The more things change, the more things stay the same: maternal attitudes 3 to 18 months postpartum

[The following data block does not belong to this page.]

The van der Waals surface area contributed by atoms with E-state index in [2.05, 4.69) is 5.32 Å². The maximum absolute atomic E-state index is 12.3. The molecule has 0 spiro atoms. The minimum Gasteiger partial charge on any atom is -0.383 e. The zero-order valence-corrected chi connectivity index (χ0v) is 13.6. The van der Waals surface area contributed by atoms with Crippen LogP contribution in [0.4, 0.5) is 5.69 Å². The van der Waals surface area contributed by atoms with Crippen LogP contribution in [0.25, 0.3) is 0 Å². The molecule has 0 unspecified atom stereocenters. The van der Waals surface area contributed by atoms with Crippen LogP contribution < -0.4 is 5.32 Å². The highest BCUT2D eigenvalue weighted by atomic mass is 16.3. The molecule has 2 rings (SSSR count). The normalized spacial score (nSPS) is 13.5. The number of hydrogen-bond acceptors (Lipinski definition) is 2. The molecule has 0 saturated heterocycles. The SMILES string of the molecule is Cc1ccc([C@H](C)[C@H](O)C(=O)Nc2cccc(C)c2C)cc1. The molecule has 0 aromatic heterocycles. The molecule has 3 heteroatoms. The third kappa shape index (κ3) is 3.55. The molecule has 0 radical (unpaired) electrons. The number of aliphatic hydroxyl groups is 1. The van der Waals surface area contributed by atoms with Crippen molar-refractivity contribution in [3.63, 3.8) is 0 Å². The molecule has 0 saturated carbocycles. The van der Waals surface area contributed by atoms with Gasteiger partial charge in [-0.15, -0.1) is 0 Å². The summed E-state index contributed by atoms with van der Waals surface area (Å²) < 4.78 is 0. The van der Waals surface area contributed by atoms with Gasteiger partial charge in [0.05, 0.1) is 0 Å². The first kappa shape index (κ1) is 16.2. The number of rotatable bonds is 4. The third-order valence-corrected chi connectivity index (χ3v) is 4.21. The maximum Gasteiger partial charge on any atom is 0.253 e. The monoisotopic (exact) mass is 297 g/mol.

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AIM: Becoming a parent precipitates changes in new mothers' psychological and social domains. Previous literature has focused exclusively on pregnancy and the early postpartum, but parenting is an evolving process, necessitating adaption to changing circumstances. We extended previous literature and investigate the changes in the postpartum from 3 to 18 months that occur in maternal attitudes. METHODS: Using the Childbearing Attitudes Questionnaire, we collected data on mothers' ratings of maternal worries, self-efficacy, mother-infant bonding, relationship with the partner and interest in sex (n = 171 women). Data were analysed with a latent growth curve. RESULTS: Results demonstrated stability in all maternal attitudes after 3 months postpartum. Further, different maternal attitudes are affected by different variables. Maternal worries and self-efficacy are associated with parity, postpartum depression and child temperament. Interestingly, a negative evaluation of the relationship with the partner was only associated with breastfeeding status, while interest in sex was associated with parity, socio-economic status (SES) and depressive symptoms. CONCLUSION: Despite general stability, different maternal attitudes related to different sets of variables. These patterns of attitudes in relation to relevant variables are discussed in terms of the literature on self-efficacy and gender roles, with important implications for clinical interventions.
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